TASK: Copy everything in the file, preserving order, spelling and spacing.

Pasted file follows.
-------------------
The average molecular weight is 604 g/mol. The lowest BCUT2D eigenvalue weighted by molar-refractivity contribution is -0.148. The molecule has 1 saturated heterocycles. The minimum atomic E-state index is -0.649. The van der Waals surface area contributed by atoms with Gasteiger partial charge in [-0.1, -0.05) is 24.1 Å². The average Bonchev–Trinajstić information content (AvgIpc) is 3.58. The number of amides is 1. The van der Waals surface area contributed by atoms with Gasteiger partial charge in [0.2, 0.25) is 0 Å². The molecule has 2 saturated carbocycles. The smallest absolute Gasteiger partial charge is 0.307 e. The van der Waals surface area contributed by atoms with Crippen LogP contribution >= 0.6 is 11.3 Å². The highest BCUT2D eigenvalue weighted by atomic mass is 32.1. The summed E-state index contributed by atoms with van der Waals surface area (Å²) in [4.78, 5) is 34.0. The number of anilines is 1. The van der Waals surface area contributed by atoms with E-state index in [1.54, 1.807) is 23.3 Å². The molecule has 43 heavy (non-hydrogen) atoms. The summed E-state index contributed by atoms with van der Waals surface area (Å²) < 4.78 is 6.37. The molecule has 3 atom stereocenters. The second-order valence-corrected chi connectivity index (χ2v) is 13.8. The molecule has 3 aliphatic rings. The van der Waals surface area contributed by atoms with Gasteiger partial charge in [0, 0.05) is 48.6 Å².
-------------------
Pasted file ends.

The average molecular weight is 604 g/mol. The lowest BCUT2D eigenvalue weighted by molar-refractivity contribution is -0.148. The molecule has 1 saturated heterocycles. The minimum atomic E-state index is -0.649. The van der Waals surface area contributed by atoms with Gasteiger partial charge in [-0.1, -0.05) is 24.1 Å². The average Bonchev–Trinajstić information content (AvgIpc) is 3.58. The number of amides is 1. The van der Waals surface area contributed by atoms with Gasteiger partial charge in [0.2, 0.25) is 0 Å². The molecule has 2 saturated carbocycles. The smallest absolute Gasteiger partial charge is 0.307 e. The van der Waals surface area contributed by atoms with Crippen LogP contribution >= 0.6 is 11.3 Å². The highest BCUT2D eigenvalue weighted by atomic mass is 32.1. The summed E-state index contributed by atoms with van der Waals surface area (Å²) in [4.78, 5) is 34.0. The number of anilines is 1. The van der Waals surface area contributed by atoms with E-state index in [1.54, 1.807) is 23.3 Å². The molecule has 43 heavy (non-hydrogen) atoms. The summed E-state index contributed by atoms with van der Waals surface area (Å²) < 4.78 is 6.37. The molecule has 3 atom stereocenters. The second-order valence-corrected chi connectivity index (χ2v) is 13.8. The molecule has 3 aliphatic rings. The van der Waals surface area contributed by atoms with Gasteiger partial charge in [0, 0.05) is 48.6 Å².